State mining regulators this week shut down a southern Utah coal operation after it blew multiple deadlines to replace its invalid reclamation bond, issued by a company that is now under investigation for insurance fraud.
The owners of Coal Hollow Mine must provide the Utah Division of Oil, Gas and Mining (DOGM) with a $13.4 million surety by March 10, or begin reclaiming the mine’s permit area, according to the cessation order.
On Tuesday, two DOGM staffers delivered the cessation order to Alton Coal Development’s on-site manager Kirk Nicholes and conducted an inspection to ensure active coal extraction was terminated at the 1,017-acre site.
“We felt that we had given them enough time since our first division order [issued Oct. 19],” said DOGM director John Baza. “After several extensions, we were probably losing credibility with our federal overseers from the Office of Surface Mining. We wanted to make sure that we were doing the right thing and proceeding with our enforcement.”
He emphasized the mine, which employs about 30, will be allowed to resume operations once the bond is in order.
One of Utah’s five active coal mines, Coal Hollow is the only surface operation. Its operators had secured a federal lease east of the bucolic Kane County town of Alton and had moved its operations there from private land it has mined out.
Utah law prohibits mines from operating without a bond sufficient to cover the cost of restoring the land.
“It helps the state to not be stuck with the liability of reclaiming a coal mine if the operator should default,” Baza said. “We can’t look at a crystal ball and say that one operator is going to last longer than another operator. So all of the operators are required to follow the same set of rules, and that is to put up full-cost bonding for coal reclamation.”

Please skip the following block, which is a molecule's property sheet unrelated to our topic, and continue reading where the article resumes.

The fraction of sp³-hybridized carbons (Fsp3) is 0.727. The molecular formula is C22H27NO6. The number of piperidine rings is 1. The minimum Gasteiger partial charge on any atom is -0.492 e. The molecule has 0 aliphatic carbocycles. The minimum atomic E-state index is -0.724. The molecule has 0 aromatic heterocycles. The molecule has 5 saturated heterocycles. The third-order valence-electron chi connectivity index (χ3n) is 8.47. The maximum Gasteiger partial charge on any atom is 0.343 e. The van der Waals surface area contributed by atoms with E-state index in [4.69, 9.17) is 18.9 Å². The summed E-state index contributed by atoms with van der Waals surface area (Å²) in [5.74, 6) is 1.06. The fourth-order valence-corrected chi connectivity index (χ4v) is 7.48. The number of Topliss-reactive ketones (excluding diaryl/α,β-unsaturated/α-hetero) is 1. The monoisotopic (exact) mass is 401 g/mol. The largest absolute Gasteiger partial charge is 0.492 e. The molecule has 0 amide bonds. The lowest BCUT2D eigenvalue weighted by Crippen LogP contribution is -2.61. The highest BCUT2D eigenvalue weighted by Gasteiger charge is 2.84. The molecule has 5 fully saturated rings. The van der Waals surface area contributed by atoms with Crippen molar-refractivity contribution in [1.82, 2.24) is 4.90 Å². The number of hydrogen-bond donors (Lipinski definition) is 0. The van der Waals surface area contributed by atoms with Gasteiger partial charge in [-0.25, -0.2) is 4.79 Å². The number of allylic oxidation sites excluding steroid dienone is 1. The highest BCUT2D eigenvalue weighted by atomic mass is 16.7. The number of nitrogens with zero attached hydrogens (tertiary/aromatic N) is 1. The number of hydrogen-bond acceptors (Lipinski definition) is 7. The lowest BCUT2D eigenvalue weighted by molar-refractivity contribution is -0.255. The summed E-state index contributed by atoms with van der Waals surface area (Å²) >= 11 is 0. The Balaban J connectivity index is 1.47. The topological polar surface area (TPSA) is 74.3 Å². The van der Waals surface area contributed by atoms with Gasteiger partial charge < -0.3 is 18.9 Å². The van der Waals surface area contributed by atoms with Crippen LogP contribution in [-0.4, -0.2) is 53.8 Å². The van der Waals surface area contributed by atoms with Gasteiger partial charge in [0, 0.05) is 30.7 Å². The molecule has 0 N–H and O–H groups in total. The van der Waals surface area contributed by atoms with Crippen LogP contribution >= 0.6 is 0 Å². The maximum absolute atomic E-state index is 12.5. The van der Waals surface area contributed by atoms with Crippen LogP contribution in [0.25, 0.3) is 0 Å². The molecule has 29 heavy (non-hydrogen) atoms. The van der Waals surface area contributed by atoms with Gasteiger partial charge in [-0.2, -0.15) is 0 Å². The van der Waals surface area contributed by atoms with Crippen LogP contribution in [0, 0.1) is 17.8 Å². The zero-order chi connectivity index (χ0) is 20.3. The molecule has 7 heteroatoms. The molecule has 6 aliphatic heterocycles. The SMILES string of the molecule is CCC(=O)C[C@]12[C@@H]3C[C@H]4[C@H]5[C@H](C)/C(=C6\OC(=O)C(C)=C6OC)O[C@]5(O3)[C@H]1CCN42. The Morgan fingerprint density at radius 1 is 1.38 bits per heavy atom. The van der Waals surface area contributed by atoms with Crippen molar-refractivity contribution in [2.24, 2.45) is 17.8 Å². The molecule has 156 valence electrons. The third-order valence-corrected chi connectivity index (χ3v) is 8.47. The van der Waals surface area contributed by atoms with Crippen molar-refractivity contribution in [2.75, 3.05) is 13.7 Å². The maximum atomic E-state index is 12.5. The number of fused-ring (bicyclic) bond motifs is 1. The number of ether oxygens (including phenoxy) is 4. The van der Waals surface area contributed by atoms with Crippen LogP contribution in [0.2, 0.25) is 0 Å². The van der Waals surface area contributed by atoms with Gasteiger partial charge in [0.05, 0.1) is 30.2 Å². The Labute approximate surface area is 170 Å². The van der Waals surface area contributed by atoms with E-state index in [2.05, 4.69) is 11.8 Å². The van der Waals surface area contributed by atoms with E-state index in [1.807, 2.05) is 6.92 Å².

Reclamation is a touchy subject for Alton Coal. The operator is now in trouble with local farming families whose land it used for an earlier phase of the mine. The landowners say their property was not fully reclaimed for agricultural use as required by law. In response, DOGM has refused to release the reclamation posted for that area until Alton Coal completes the job.
In the meantime, the Cedar City-based company hasn’t paid its property taxes in any of the past four years, according to Kane County assessor records which indicate that the company is $443,000 in arrears.
A voice message left at Alton Coal’s Cedar City office was not returned.
The bonding fiasco started last year when Alton Coal replaced its surety bonds with instruments issued by a firm called Triangle Surety Agency under a “producers agreement” with an insurance provider called Lexington National Insurance Corp, according to documents on file with DOGM. In September, Lexington informed DOGM that those bonds were never valid and were likely fraudulent.
While the coal producer may not be at fault for the bond’s deficiencies, DOGM director John Baza instructed Alton to come up with a valid bond or cease operations by Dec. 14. The agency has since granted three deadline extensions. On Feb. 7 the agency finally lost patience and put a stop to mining operations.
Ohio coal magnate Thomas Ungurean owns a majority stake in the Coal Hollow mine, through an LLC called SH Coal Investment, according to DOGM documents. James Waylund of Naples, Fla., is listed as the controller, holding a 21% stake Alton Coal Development. He did not return a voicemail on Friday.
For years, Alton Coal sought the federal lease to 40 million tons of coal on a 3,581-acre tract west of Bryce Canyon National Park, which the Trump administration awarded in 2018. After moving onto the federal lease in 2020, its production rebounded to more than 500,000 tons in 2020, according to the Utah Geological Survey. Last year, the mine produced 349,000 tons of coal.
Under the cessation order, Alton is allowed to sell and remove coal from its stockpile, conduct reclamation, and conduct any equipment maintenance, but it may not create any new disturbance on the ground. The company had informed DOGM it expected to have secured a new surety in order by the end of the week, according to Baza, but as of Friday nothing had been received. Alton may resume mining when the surety is in order.